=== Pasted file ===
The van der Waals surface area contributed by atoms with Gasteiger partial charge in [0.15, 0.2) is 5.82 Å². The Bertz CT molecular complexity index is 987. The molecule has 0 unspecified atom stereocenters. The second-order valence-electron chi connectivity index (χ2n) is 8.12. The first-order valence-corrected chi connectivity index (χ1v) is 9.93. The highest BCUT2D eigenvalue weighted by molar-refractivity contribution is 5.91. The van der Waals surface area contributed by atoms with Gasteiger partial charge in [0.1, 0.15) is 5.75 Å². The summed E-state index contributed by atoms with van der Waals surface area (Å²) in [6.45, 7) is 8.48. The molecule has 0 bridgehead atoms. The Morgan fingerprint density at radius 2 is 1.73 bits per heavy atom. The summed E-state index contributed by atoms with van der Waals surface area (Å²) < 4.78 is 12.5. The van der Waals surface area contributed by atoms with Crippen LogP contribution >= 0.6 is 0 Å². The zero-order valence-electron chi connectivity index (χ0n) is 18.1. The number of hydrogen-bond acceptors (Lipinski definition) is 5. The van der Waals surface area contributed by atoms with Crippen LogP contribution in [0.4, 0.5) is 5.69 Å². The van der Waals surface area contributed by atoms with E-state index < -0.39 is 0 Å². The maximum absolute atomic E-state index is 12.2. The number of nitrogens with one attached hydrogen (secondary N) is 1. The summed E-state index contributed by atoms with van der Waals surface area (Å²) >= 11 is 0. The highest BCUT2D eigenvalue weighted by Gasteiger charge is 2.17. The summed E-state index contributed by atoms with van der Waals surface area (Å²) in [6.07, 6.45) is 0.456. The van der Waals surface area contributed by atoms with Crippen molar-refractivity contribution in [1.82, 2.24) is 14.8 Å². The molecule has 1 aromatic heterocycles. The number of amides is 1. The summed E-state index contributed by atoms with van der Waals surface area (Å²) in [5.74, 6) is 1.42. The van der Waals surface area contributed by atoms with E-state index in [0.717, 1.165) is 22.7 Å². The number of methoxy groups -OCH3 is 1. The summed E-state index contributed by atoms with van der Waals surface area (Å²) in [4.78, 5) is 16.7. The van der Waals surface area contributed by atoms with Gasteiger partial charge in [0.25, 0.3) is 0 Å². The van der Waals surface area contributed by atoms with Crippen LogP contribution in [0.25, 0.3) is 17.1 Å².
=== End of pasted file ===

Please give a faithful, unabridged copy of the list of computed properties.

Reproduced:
The van der Waals surface area contributed by atoms with Gasteiger partial charge in [0.15, 0.2) is 5.82 Å². The Bertz CT molecular complexity index is 987. The molecule has 0 unspecified atom stereocenters. The second-order valence-electron chi connectivity index (χ2n) is 8.12. The first-order valence-corrected chi connectivity index (χ1v) is 9.93. The highest BCUT2D eigenvalue weighted by molar-refractivity contribution is 5.91. The van der Waals surface area contributed by atoms with Gasteiger partial charge in [0.1, 0.15) is 5.75 Å². The summed E-state index contributed by atoms with van der Waals surface area (Å²) in [6.45, 7) is 8.48. The molecule has 0 bridgehead atoms. The Morgan fingerprint density at radius 2 is 1.73 bits per heavy atom. The summed E-state index contributed by atoms with van der Waals surface area (Å²) < 4.78 is 12.5. The van der Waals surface area contributed by atoms with Crippen LogP contribution >= 0.6 is 0 Å². The zero-order valence-electron chi connectivity index (χ0n) is 18.1. The number of hydrogen-bond acceptors (Lipinski definition) is 5. The van der Waals surface area contributed by atoms with Crippen LogP contribution in [0.4, 0.5) is 5.69 Å². The van der Waals surface area contributed by atoms with E-state index < -0.39 is 0 Å². The maximum absolute atomic E-state index is 12.2. The number of nitrogens with one attached hydrogen (secondary N) is 1. The summed E-state index contributed by atoms with van der Waals surface area (Å²) >= 11 is 0. The highest BCUT2D eigenvalue weighted by Gasteiger charge is 2.17. The summed E-state index contributed by atoms with van der Waals surface area (Å²) in [6.07, 6.45) is 0.456. The van der Waals surface area contributed by atoms with Crippen molar-refractivity contribution in [1.82, 2.24) is 14.8 Å². The molecule has 1 aromatic heterocycles. The number of amides is 1. The summed E-state index contributed by atoms with van der Waals surface area (Å²) in [5.74, 6) is 1.42. The van der Waals surface area contributed by atoms with E-state index in [0.717, 1.165) is 22.7 Å². The number of methoxy groups -OCH3 is 1. The summed E-state index contributed by atoms with van der Waals surface area (Å²) in [4.78, 5) is 16.7. The van der Waals surface area contributed by atoms with Gasteiger partial charge in [0.25, 0.3) is 0 Å². The van der Waals surface area contributed by atoms with Crippen LogP contribution in [0.25, 0.3) is 17.1 Å².